“When I graduated college in the fall of 2005, I went to refereeing school at the Harry Wendelstedt Refereeing School in Daytona Beach in January 2006,” he said. “That’s how my journey began. And all that led to it, I didn’t know I wanted to be a major league umpire until my college sophomore and junior years. I majored in art and education and wanted to be a high school teacher and baseball coach. Of course I wanted to do that, but I quickly realized and learned that refereeing is a lot more fun than any other job.”
He made his major league refereeing debut on July 8, 2013 at Chase Field in Phoenix in a matchup between the visiting Los Angeles Dodgers and the Arizona Diamondbacks. Although this was his debut, the moment he felt like he could do the job came during his third game behind home plate in a 14-inning marathon between the Dodgers and Diamondbacks.
“In my third game, I worked behind the plate. Again, it was the Dodgers who visited the Diamondbacks, but it lasted over five hours and 14 innings,” Gibson said. “It was my first game behind the plate in the major leagues, and it’s the longest. To this day, I think it’s still the longest home plate debut in Major League Baseball. I was like, you know what, 14 innings, I can do this. I wasn’t hired full-time until 2015 before the season, but that’s when I realized I think I’ve made it.”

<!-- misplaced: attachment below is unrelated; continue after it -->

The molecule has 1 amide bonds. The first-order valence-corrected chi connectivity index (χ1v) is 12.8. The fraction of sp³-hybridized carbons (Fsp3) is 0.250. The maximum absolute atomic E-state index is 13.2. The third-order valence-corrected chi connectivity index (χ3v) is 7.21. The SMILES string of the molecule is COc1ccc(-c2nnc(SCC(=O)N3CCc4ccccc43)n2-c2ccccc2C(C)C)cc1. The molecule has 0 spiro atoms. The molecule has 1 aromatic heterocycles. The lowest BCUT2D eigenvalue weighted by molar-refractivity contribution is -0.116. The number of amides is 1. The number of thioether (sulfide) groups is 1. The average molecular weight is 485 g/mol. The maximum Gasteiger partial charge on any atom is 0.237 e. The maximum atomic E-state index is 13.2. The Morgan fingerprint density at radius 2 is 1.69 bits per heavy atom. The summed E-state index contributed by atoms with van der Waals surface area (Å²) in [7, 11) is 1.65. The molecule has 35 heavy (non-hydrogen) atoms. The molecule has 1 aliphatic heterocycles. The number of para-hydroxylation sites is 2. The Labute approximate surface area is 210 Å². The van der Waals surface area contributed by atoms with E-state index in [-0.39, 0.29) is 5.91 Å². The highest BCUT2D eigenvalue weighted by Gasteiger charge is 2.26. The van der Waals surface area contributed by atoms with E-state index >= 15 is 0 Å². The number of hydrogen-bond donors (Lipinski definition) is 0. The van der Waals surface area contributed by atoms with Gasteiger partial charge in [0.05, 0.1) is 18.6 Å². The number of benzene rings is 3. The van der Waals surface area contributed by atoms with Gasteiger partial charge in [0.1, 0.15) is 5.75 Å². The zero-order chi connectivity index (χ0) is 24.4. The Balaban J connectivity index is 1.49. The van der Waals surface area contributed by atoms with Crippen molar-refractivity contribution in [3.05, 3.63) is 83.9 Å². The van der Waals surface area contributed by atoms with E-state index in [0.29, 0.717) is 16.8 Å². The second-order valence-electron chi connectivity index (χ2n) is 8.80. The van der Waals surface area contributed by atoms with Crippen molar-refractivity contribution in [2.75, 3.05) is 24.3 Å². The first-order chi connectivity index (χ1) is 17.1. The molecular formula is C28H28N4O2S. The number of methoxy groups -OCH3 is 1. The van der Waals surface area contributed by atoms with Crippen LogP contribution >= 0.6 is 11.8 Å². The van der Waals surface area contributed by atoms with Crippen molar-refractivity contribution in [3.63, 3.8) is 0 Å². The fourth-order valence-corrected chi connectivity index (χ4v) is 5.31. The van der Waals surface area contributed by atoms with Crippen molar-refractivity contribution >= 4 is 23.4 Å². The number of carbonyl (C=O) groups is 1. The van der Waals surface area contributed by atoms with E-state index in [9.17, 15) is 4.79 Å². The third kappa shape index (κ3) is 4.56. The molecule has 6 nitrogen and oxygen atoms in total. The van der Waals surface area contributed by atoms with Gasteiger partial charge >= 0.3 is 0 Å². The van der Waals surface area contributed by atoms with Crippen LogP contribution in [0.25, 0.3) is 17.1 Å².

Gibson has served as a major league umpire in three wild card series, three division series, and a league championship series that took place between the Los Angeles Dodgers and the Atlanta Braves in 2021 and was part of the 2017 World Series replay that he was part of the crew that worked in the National League Division Series between the Dodgers and the San Diego Padres. After the NLDS, Gibson returned home with little idea of the journey his career would take him in October.
After returning home from the NLDS, Gibson was leaving for a hunting trip in Idaho when the calls for the World Series were taking place. Unfortunately, he lost service during his drive to Idaho, but when he returned, a voicemail from his boss was waiting for him. Gibson admitted he was nervous about returning the call.
“I decided to stop and call my wife and tell her, and when I told her I tried to hold back the emotion because I wanted to talk to her for a second,” he said. “After talking to her a bit, I asked her if she would like to go to the World Series with me and she froze for a second and then started yelling. She broke down because she’s been part of this journey since Double-A, and she’s holding the fort when I’m gone. She’s the one that keeps the kids going, takes care of baseball for the kids, the dog and all the other pets and life.”
Gibson credited his wife, Danna, with holding it all together while he was away working as a major league umpire.
As an overall experience, Gibson said it was a great experience to be part of the World Series judges’ crew. From his dad in the stands to an appearance in the Steal a Base, Steal a Taco commercial when Kyle Schwarber stole second base, Gibson is still blown away that he had the opportunity to be a part of it all.
“It was incredible,” he said. “I’m still blown away and still blown away that they even called me to do it.”